NS: I write in a very distinct genre, and it’s really called a love story as distinguished from a romance novel. A romance novel is really about romantic fantasy, and it’s really supposed to allow the reader to escape into a world. When you go through (the story’s) conflicts, you pretty much know that the couple is going to get together in the end. That’s what romance novels are about. That’s why (people) read them, and it’s certainly a wonderful genre. This is a love story, and it’s a little bit different. It is not necessarily romantic fantasy, although there are romantic elements. The purpose is to move the reader or viewer through all of the emotions of life to make it feel real. You might call it romantic realism versus romantic fantasy. That realism requires that the reader or viewer feels all of the emotions of life, because otherwise, something is missing. The simple fact of life is everyone goes through tragedy. There’s not one of us that will escape scot-free. We have characters that feel real. They go through emotions that feel real. They allow you as a reader or viewer to live someone else’s life, but to feel like it was a full life. You got it all, even though it was just a snippet of a point in time.
Q: Do you want write in a different genre?
NS: No, I don’t. I am very happy with the kind of novels that I write. One of the wonderful things about (love stories) is I am able to pull elements from all sorts of other genres and build them into my novels. For instance, “See Me” (2015) is my latest novel. It’s a love story, but somewhere around the halfway point, it starts devolving into a very twisty, mystery thriller. Part of the fun of that novel is the tension increases, and (the reader) is not even sure what’s going on. The reader is as confused as the characters. So, I can put elements of mystery into my novels. I put elements of the supernatural in “Save Haven” (2010). I’ve done epic, sweeping stories like “The Longest Ride” (2013). So, all of these elements that are particular to various genres, I am able to put them into mine.
Q: Have you or are you now writing with a specific actor in mind?
NS: The only time I did that was for “The Last Song” (2010) (with) Miley Cyrus (as the lead character), and that’s because I wrote with Disney on the project.
Q: How much of yourself do you put into your characters?
NS: Depending upon the story, some have elements from me. Well, of course, I am the writer, so I guess everything is (from me) in one sense, and specific aspects of my personality (fall into the story). If a character likes to run, well, that is because I like to jog. Sometimes though, you write to what you inspire to be or something familiar to you. With Travis, I was trying to capture my brother. Travis was a character inspired by my brother who was this great bachelor. He lived “the life” for 10 years before he got married and was really very good at living the bachelor life. So, Travis was more of capturing my brother or the flavor of him, than it was about capturing me. So you put bits and pieces of yourself here and there when it’s necessary, and you put bits and pieces of other people or your imagination into others.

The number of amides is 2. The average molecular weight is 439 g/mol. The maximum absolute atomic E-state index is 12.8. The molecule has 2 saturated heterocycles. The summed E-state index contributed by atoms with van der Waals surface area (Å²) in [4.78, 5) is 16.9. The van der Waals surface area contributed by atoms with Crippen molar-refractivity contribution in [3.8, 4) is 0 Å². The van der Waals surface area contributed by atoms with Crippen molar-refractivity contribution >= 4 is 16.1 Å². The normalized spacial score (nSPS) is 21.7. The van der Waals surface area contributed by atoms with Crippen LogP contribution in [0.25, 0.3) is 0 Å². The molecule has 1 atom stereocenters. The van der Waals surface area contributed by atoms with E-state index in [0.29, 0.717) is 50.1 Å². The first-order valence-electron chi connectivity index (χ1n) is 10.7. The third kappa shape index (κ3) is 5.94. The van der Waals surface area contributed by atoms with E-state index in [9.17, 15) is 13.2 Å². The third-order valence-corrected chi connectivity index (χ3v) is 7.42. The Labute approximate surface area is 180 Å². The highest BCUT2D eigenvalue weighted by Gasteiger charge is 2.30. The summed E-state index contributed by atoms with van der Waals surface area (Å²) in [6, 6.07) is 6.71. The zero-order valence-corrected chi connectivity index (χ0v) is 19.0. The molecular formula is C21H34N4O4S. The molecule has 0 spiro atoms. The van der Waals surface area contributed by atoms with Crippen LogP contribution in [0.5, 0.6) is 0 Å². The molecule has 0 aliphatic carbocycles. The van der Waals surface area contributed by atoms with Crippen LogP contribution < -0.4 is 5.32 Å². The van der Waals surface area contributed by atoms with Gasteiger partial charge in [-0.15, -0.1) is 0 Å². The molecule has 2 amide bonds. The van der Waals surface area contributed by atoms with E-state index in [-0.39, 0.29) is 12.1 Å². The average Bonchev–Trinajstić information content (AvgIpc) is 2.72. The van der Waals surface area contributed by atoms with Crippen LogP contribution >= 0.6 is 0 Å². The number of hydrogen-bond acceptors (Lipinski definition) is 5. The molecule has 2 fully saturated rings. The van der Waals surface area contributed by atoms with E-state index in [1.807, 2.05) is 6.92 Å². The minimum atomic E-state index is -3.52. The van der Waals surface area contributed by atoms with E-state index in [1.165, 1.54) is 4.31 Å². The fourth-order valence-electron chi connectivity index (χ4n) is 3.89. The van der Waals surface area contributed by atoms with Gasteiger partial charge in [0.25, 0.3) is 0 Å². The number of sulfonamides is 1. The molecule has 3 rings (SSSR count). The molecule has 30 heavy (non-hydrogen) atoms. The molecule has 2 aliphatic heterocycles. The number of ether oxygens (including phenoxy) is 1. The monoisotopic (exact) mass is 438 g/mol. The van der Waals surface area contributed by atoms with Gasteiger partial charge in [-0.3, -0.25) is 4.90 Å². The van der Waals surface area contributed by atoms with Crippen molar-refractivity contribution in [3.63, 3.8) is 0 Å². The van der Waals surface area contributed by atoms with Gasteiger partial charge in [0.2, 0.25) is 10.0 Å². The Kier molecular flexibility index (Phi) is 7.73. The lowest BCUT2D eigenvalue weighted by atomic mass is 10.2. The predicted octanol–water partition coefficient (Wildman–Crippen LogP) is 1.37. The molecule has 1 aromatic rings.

Q: Religion became part of the narrative of “The Choice”. In the backstory, the film explains how Travis pulled away from his faith as a teenager. Do you think after the movie ended, Travis would go back to his faith?
NS: I think it would be difficult for Travis not to go back to his faith, but of course, that’s just my opinion on the matter. Religion was not an element within the novel. This was an element that came about in the film. Ben Walker might be a better person to ask to give his version of the character.
Q: When watching “The Choice”, I thought of another film for a very different reason. In “45 Years” (2015), the husband – during his 45th wedding anniversary said that all of the big decisions or choices are made when we are young. He seemed to carry a very defeatist attitude towards life, but I’d like to think that we make life-changing choices every day. What do you think?
NS: Of course. (Now), there is some validity (to that character’s statement). When you are young is usually when you choose your career. You might choose a partner or a spouse. You decide whether or not to have children. If you are a woman and all of a sudden, you are 50 and never had children, you cannot bear children (any longer). You might be able to adopt, but you cannot bear them. Some choices by the nature of time itself (are made) when you are young, however, there are always major choices one can make. There is always the kind of life that you want to live and the new struggles or new sufferings that you are willing to experience to get that. You want to climb Mt. Everest? Sure, some have done that in their 70s. Alright, do you want to do all of that suffering, all of that training? Are you willing? Do you really want to climb Everest? That would be a choice, and it’s possible.
Image credits: Lionsgate, EPK.TV ; Trailer credits: Lionsgate Movies (YouTube)